CHRISTIAN EDUCATION FOR ADULTS . . . Sunday, October 9, 10:00 AM.  Saint Francis, Giotto and the Revival of Humanism Giotto di Bondone, inspired by the Christian humanism of Saint Francis of Assisi, ushered in a new naturalism in painting.  This presentation examines Giotto’s work in the context of the late Middle Ages in which he worked, in the several cycles of murals dedicated to Saint Francis, and in his crowning achievement, the life of Christ in the Arena Chapel in Padua. Led by Dr. Dennis Raverty . . . Sunday, October 16, 10:00 AM.  Episcopal Traditions & Customs: The Principles of Gothic Architecture – Come and learn the basic architectural principles of construction in the magnificent Gothic churches and cathedrals of Europe.  From the pointed arch and the flying buttress to the stained-glass windows and the sculpted portals, find out why Gothic architecture is said to represent one of the pinnacles of world culture. Led by Dr. Dennis Raverty . . . Sunday, October 23, 10:00 AM, Episcopal Traditions & Customs: Using the Prayer Book – The Structure of the Eucharist. Led by Father Stephen Gerth . . . Sunday, October 30, 10:00 AM, Episcopal Traditions & Customs: Using the Prayer Book – What is the Ministry to the Sick?  Is it a “sacrament”? What do we think it does and when do we do it?  Why do we anoint the sick?  Should one call a priest when one is sick?  Led by Father Jim Pace . . . Sunday, November 13, 20, 27, Bible Studies: An Overview of the Stories of the Patriarchs, Matriarchs and Their Families: Genesis 12-50.  Led by Father Pete Powell.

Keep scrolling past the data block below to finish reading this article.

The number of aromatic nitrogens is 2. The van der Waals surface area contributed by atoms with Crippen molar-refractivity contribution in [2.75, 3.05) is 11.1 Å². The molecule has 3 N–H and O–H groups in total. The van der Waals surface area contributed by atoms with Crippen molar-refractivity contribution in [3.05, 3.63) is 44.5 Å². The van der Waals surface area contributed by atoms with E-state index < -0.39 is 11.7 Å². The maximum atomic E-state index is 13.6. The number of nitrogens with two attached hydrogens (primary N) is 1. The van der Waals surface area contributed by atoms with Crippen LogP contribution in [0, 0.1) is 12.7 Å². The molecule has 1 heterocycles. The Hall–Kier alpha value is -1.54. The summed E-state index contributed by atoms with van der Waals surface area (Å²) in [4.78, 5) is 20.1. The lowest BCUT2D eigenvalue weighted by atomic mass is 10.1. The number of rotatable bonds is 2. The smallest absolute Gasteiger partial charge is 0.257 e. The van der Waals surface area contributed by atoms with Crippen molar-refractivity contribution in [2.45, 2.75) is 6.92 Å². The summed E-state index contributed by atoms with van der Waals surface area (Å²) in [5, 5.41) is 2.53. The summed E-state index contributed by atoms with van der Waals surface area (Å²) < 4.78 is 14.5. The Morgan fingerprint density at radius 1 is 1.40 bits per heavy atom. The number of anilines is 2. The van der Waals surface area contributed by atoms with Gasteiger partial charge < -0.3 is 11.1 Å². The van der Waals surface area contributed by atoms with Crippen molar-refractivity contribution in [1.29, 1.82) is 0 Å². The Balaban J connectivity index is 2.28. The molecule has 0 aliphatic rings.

THE ARTS AT SAINT MARY’S . . . Saturday, October 22, 8:00 PM, The New York Repertory Orchestra.  Admission is free. Dvorak: Othello Overture; Patterson: Saxophone Concerto (New York City Premiere); Sibelius: Symphony No. 4 . . . American Globe Theatre (AGT), October 28–November 19, 2011.  Hamlet.  Directed by John Basil, AGT’s Artistic Director.  Thursday-Saturday at 7:30 PM, Sunday at 3:00 PM.  For tickets and information, call 212-869-9809 between 9:00 AM and 5:00 PM . . . Sunday, November 6, 2011, 8:00 PM, Choral Spectacular: The Tenebrae Choir, Nigel Short, director.  For more information, please send an e-mail to or telephone 917-524-6474 . . . Sunday, November 13, 2011, 8:00 PM, Organ Concert, Giampaolo di Rosa, soloist.  Works by Liszt, Bach and improvisation on submitted themes.  Admission is free.


AWAY FROM SAINT MARY’S . . . At the Folger Shakespeare Library in Washington, D.C., “Manifold Greatness: The Creation and Afterlife of the King James Bible,” through January 15, 2012. For more information, visit


Above: a detail from the so-called “Wicked Bible,” an early edition of the Authorised or King James Version. The edition was called “wicked” because of the unfortunate omission of the word “not” in verse 14.  England’s clerical authorities were not amused and the printers were fined.